“We have identified basic oversight lapses here. This is a population that is not able to do its own oversight, and if you’re not doing it—who’s doing it?” Sen. Morgan Carroll, D-Aurora, asked officials from the Department of Human Services who were testifying before the Legislative Audit Committee.
Foster care falls under the purview of the Colorado Department of Human Services, but the program is administered by individual counties. The counties contract with privately owned child-placement agencies that hand over checks to foster parents.
An audit performed by the state’s auditor found that the department has not heeded the recommendations of the previous two years’ audits calling for more oversight over the child-placement agencies.
The department, funded through the state’s operating budget as well as by fees and federal dollars, is a recipient of federal money under the American Recovery and Reinvestment Act of 2009. In order to receive those funds, the federal government requires that audits reflect how the money is spent.
An audit in 2008 showed numerous instances where expenses charged to the program by foster-care providers may have been excessive or not allowed, and red flags were raised. However, the department said the federal requirement for audits does not apply to the vendors receiving the federal money. The department made a formal decision in 2008, and still maintains, that child-placement agencies are vendors and therefore are not subject to the added scrutiny of an audit.
The department’s stance, despite the state auditor’s assessment that the vendors should be subject to further scrutiny, troubled Carroll.
“Let me just be candid—I find that disturbing,” said Carroll. “We’re talking about some really high-profile problems with the division of child welfare. We’re talking about the past experience of being overcharged and having unallowable expenses in a system that desperately needs money to go to direct care for children.”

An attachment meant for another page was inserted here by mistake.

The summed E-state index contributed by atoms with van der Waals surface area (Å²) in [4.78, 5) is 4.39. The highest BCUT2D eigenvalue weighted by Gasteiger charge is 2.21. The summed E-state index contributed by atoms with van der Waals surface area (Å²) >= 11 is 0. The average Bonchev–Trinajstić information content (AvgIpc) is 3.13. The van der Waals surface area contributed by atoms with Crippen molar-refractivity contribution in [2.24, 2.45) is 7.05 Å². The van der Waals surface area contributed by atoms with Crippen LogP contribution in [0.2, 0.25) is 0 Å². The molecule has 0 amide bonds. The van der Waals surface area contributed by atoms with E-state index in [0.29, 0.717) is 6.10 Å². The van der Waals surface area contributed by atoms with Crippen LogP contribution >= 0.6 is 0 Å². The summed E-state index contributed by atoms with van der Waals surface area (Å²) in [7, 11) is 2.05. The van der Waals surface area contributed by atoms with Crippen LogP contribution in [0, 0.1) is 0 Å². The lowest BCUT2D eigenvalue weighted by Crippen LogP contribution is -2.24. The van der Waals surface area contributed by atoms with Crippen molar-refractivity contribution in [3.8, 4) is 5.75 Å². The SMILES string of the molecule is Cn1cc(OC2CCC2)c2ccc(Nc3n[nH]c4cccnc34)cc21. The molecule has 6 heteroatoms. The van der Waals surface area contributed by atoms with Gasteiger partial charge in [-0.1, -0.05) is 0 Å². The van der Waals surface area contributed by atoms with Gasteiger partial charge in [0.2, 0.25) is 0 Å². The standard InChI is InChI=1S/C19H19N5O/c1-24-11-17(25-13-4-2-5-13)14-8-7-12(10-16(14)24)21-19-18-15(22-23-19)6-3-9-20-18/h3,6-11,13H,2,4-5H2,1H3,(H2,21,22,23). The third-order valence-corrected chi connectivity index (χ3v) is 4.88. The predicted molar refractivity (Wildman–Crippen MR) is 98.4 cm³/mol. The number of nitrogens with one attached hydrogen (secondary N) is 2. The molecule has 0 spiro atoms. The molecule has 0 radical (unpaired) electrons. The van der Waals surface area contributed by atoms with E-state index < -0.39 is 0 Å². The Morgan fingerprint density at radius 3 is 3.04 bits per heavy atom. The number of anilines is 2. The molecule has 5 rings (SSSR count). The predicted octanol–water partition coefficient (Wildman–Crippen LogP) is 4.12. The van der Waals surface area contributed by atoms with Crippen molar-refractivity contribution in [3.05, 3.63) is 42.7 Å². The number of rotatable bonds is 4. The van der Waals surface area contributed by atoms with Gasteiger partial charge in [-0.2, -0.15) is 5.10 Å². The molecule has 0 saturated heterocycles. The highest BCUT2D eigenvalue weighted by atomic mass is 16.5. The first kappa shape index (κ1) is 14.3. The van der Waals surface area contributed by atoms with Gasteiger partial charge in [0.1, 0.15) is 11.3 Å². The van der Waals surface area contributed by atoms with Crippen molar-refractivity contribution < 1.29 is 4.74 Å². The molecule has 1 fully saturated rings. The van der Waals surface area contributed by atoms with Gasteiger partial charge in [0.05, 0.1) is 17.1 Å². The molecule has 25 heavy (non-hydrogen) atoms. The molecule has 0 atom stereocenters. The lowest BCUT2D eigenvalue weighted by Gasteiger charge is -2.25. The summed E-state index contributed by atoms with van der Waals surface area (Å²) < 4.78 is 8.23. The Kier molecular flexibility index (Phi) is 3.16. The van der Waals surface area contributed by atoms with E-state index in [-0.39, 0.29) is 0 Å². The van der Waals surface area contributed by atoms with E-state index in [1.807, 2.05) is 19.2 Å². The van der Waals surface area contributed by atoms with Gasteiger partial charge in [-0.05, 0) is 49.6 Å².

Carroll said she wants to make sure that the oversights are put in place regardless of how the child-placement agencies are defined by the department.
Yet, Jenise May, a deputy executive director of the department, defended her department’s reluctance to exclude the agencies from the auditing requirements.
“When you end up in that arena, you end up having to track a dollar down to the provider level,” said May. “It really limits our ability to serve the child.” May said, for example, a child may not be able to receive a birthday present under the federal guidelines if even child-placement agencies must be audited.
Sen. Lois Tochtrop, D-Thornton, reiterated the concerns of her colleagues.
“This (child-placement agencies’) administrative cost is pass-through money. The county gives it to the (agency), the (agency) passes it through to the foster parents,” said Tochtrop. “That’s where the concern is: that pass-through that there’s no oversight on. “
Sen. Dave Schultheis, R-Colorado Springs, said he hopes that the department will find a way to create the oversight that appears to be lacking.
“I do hope that future audits appear better than they appear here. It gives the impression that you (the department) don’t care about it,” said Schultheis. “It looks like we’re at logger heads and you’re going to do what you want to do.”
Tochtrop said perhaps it is time to look at the overall structure of human services and to reconsider decentralization put in place just over a decade ago.
“We need to sit down and look at how well decentralization has worked,” said Tochtrop. “When you pick up the paper, last Sunday, and you see the things that go on because of things that fall through the cracks—maybe we need to look at this.”